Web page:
The Intellectual Property Enterprise Court (IPEC - formerly the Patents County Court) has ruled that a UK registered design for a beer glass was valid and infringed by a defendant’s glass. Additionally, the unregistered design right in one of the design features was infringed.
Two questions arose in this case:
- Did Utopia enjoy unregistered UK design right in its ‘Aspen’ glass design, or was the design commonplace?
- Did Utopia’s UK registered design for the glass have individual character?
The prior designs relied upon for both questions were those used by beer brands Peroni, Amstel and Carlsberg.
Unregistered UK design right
The IPEC first considered the unregistered design. Unregistered UK design right will only subsist in relation to a design which is ‘original’ and not copied from another in that it is not commonplace in the design field in question.
The court deemed that the most important aspect of the four features of Utopia’s glass was the outer profile which was defined as “The shape of the profile of the outer surfaces of the Claimant’s vessel, that profile in particular including, above a waisted section, an elongated tulip shaped section which tapers inwardly as it approaches the rim of the Claimant’s vessel”. This was noticeably different from glass to glass and therefore not commonplace according to the court. The unregistered UK design right was therefore held to subsist in the outer profile of Utopia’s glass.
Registered UK design right
Next, considering the registered design right, BBP the defendant, did not challenge the subsistence, ownership or novelty of the registered design. In fact, BBP had admitted that the exterior dimensions of their ‘Aspire’ glass were in fact copied from Utopia’s ‘Aspen’ glass but claimed that neither the internal dimensions nor the thickness of the wall were copied. Further, BBP admitted that the Aspire did not produce on the informed user a different overall impression from the registered design, but only insofar as the exterior shape was concerned.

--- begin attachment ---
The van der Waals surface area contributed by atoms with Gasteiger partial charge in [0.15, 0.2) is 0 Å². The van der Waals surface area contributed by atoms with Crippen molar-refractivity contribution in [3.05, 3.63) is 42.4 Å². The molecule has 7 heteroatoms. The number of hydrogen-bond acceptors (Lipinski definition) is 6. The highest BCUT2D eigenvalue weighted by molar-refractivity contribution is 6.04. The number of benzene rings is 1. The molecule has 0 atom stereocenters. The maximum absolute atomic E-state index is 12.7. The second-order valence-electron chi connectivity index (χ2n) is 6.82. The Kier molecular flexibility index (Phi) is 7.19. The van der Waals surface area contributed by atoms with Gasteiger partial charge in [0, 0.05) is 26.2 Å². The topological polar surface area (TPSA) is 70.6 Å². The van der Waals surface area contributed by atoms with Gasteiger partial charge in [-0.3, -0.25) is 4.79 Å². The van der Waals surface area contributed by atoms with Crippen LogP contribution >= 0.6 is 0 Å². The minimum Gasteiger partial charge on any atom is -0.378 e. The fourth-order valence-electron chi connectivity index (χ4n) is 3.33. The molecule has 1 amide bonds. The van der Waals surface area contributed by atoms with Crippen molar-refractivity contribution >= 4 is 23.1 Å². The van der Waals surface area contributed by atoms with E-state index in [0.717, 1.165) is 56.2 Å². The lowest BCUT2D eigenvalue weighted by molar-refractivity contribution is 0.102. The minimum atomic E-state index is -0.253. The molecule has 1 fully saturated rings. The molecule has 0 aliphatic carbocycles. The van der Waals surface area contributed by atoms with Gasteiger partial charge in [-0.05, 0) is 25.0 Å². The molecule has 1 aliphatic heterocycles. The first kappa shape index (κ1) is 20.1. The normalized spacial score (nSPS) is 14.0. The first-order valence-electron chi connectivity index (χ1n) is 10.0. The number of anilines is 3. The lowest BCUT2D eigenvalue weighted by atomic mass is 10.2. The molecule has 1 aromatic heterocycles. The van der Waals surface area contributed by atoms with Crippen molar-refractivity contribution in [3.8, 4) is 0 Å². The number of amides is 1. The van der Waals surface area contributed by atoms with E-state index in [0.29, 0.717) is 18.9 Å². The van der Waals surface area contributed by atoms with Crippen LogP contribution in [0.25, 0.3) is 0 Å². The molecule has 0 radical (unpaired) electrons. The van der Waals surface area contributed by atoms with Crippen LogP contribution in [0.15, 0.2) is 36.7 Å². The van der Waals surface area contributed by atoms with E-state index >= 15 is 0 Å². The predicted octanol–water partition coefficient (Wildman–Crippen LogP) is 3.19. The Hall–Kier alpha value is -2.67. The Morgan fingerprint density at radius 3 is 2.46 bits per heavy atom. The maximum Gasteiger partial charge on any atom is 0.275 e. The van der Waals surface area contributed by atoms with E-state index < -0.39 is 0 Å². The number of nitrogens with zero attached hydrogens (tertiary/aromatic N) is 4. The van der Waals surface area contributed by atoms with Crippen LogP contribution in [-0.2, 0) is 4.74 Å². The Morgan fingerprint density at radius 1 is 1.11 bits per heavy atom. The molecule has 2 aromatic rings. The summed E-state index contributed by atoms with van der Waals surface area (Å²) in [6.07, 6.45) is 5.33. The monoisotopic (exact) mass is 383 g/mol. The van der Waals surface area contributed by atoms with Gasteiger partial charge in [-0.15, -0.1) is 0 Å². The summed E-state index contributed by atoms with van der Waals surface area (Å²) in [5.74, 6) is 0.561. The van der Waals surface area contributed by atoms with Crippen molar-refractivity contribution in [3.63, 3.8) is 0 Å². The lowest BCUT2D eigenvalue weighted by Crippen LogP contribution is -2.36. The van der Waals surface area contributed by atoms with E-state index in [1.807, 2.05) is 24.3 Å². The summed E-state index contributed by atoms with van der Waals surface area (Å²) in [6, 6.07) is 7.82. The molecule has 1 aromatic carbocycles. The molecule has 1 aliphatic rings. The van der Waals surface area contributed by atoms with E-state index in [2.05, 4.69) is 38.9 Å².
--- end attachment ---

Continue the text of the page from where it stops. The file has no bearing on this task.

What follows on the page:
Informed user, individual character
The Aspen glass would have individual character if it produced upon the informed user an overall impression different from that of the prior designs, taking into consideration the degree of freedom of the designer. The court said that the informed user was a person who:
- had knowledge of the existing design corpus;
- was interested in the products concerned;
- showed a relatively high degree of attention when using them; and
- conducted a direct comparison of the designs in issue.
The informed user was considered to be unlike many beer drinkers in the real world, some of which apparently paid little attention to the design of their glass. BBP had argued that the informed user was a beer drinker, hoping to rely on a perceived lack of attention paid to the curvature of glasses by such drinkers; however, the court found this was not the case and was also unconvinced that drinkers did not pay close attention to the design of their glasses. It suggested that brewers invested significant time and money in developing their own unique products on the basis that beer drinkers pay more attention than BBP was giving them credit for. Having considered the overall impression produced by Utopia’s design and the prior art designs, the court held that the design had individual character over other glasses in the field.
Limited design freedom
The greater the degree of design freedom, the less likely it is that small differences between a particular design and a prior design will cause the designs to produce a different overall impression on the user, and vice versa. Although the design field was beer glasses, the judge found that the relevant design freedom was that afforded to a design of a tall, waisted beer glass. That was limited – it had to be tall and it had to have a waist. Accordingly, minor differences between it and prior designs might confer individual character, albeit with a consequently limited scope of protection when it came to infringement.
The court concluded that the shape of the profile of the outer surfaces of its ‘Aspen’ beer glass design was valid and infringed by BBP’s ‘Aspire’ beer glass. The informed user would, according to the court, notice the difference in the overall impression created by the registered design.
This decision illustrates how a registered design with limited design freedom and a narrow scope of protection can still be infringed. Therefore, design rights in seemingly ordinary shapes (at first glance), assuming they have individual character, are a valuable and often overlooked form of IP protection.